Analyses were stratified by gender, age, race/ethnicity, employment status, essential worker status, unpaid adult caregiver status, rural-urban residence classification,¶¶¶ whether the respondent knew someone who had positive test results for SARS-CoV-2, the virus that causes COVID-19, or who had died from COVID-19, and whether the respondent was receiving treatment for diagnosed anxiety, depression, or posttraumatic stress disorder (PTSD) at the time of the survey. Comparisons within subgroups were evaluated using Poisson regressions with robust standard errors to calculate prevalence ratios, 95% confidence intervals (CIs), and p-values to evaluate statistical significance (α = 0.005 to account for multiple comparisons). Among the 1,497 respondents who completed all three surveys, longitudinal analyses of the odds of incidence**** of symptoms of adverse mental or behavioral health conditions by essential worker and unpaid adult caregiver status were conducted on unweighted responses using logistic regressions to calculate unadjusted and adjusted†††† odds ratios (ORs), 95% CI, and p-values (α = 0.05). The statsmodels package in Python (version 3.7.8; Python Software Foundation) was used to conduct all analyses.
Overall, 40.9% of 5,470 respondents who completed surveys during June reported an adverse mental or behavioral health condition, including those who reported symptoms of anxiety disorder or depressive disorder (30.9%), those with TSRD symptoms related to COVID-19 (26.3%), those who reported having started or increased substance use to cope with stress or emotions related to COVID-19 (13.3%), and those who reported having seriously considered suicide in the preceding 30 days (10.7%) (Table 1). At least one adverse mental or behavioral health symptom was reported by more than one half of respondents who were aged 18–24 years (74.9%) and 25–44 years (51.9%), of Hispanic ethnicity (52.1%), and who held less than a high school diploma (66.2%), as well as those who were essential workers (54.0%), unpaid caregivers for adults (66.6%), and who reported treatment for diagnosed anxiety (72.7%), depression (68.8%), or PTSD (88.0%) at the time of the survey.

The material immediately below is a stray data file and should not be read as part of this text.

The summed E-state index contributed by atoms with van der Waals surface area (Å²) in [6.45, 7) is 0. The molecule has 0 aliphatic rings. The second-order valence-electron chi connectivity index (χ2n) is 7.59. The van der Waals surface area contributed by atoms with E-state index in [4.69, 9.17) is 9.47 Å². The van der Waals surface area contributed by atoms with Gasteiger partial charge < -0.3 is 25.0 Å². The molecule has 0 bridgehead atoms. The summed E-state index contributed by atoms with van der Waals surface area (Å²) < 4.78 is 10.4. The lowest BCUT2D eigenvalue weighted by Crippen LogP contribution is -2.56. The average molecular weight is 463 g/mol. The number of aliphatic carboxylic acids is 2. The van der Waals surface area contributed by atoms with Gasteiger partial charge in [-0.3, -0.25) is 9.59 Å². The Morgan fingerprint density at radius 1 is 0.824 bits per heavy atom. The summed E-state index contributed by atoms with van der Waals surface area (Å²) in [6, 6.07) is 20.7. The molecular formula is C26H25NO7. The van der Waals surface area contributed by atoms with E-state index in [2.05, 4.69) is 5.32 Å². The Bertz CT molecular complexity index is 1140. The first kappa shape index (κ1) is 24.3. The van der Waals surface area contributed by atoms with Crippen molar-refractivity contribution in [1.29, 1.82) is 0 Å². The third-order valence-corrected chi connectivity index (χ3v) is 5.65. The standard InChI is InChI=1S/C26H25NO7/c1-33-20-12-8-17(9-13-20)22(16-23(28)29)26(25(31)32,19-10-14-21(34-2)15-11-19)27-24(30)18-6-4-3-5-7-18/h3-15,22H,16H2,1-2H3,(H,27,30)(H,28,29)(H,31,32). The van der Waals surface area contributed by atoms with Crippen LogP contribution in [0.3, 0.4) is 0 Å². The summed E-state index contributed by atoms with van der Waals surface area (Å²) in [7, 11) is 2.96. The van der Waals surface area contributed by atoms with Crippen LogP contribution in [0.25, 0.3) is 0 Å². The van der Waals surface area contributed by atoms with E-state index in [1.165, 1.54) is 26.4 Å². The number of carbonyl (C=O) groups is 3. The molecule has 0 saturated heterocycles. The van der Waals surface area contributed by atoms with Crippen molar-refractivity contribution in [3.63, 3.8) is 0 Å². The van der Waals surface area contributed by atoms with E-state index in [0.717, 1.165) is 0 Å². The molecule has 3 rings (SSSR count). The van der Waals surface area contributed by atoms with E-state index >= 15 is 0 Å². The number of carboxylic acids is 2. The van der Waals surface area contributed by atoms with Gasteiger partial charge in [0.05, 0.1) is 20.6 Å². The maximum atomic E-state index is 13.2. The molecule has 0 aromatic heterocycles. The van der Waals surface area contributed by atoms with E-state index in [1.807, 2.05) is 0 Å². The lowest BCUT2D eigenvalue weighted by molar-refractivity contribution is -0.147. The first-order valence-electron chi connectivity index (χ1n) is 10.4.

Prevalences of symptoms of adverse mental or behavioral health conditions varied significantly among subgroups (Table 2). Suicidal ideation was more prevalent among males than among females. Symptoms of anxiety disorder or depressive disorder, COVID-19–related TSRD, initiation of or increase in substance use to cope with COVID-19–associated stress, and serious suicidal ideation in the previous 30 days were most commonly reported by persons aged 18–24 years; prevalence decreased progressively with age. Hispanic respondents reported higher prevalences of symptoms of anxiety disorder or depressive disorder, COVID-19–related TSRD, increased substance use, and suicidal ideation than did non-Hispanic whites (whites) or non-Hispanic Asian (Asian) respondents. Black respondents reported increased substance use and past 30-day serious consideration of suicide in the previous 30 days more commonly than did white and Asian respondents. Respondents who reported treatment for diagnosed anxiety, depression, or PTSD at the time of the survey reported higher prevalences of symptoms of adverse mental and behavioral health conditions compared with those who did not. Symptoms of a COVID-19–related TSRD, increased substance use, and suicidal ideation were more prevalent among employed than unemployed respondents, and among essential workers than nonessential workers. Adverse conditions also were more prevalent among unpaid caregivers for adults than among those who were not, with particularly large differences in increased substance use (32.9% versus 6.3%) and suicidal ideation (30.7% versus 3.6%) in this group.
Longitudinal analysis of responses of 1,497 persons who completed all three surveys revealed that unpaid caregivers for adults had a significantly higher odds of incidence of adverse mental health conditions compared with others (Table 3). Among those who did not report having started or increased substance use to cope with stress or emotions related to COVID-19 in May, unpaid caregivers for adults had 3.33 times the odds of reporting this behavior in June (adjusted OR 95% CI = 1.75–6.31; p<0.001). Similarly, among those who did not report having seriously considered suicide in the previous 30 days in May, unpaid caregivers for adults had 3.03 times the odds of reporting suicidal ideation in June (adjusted OR 95% CI = 1.20–7.63; p = 0.019).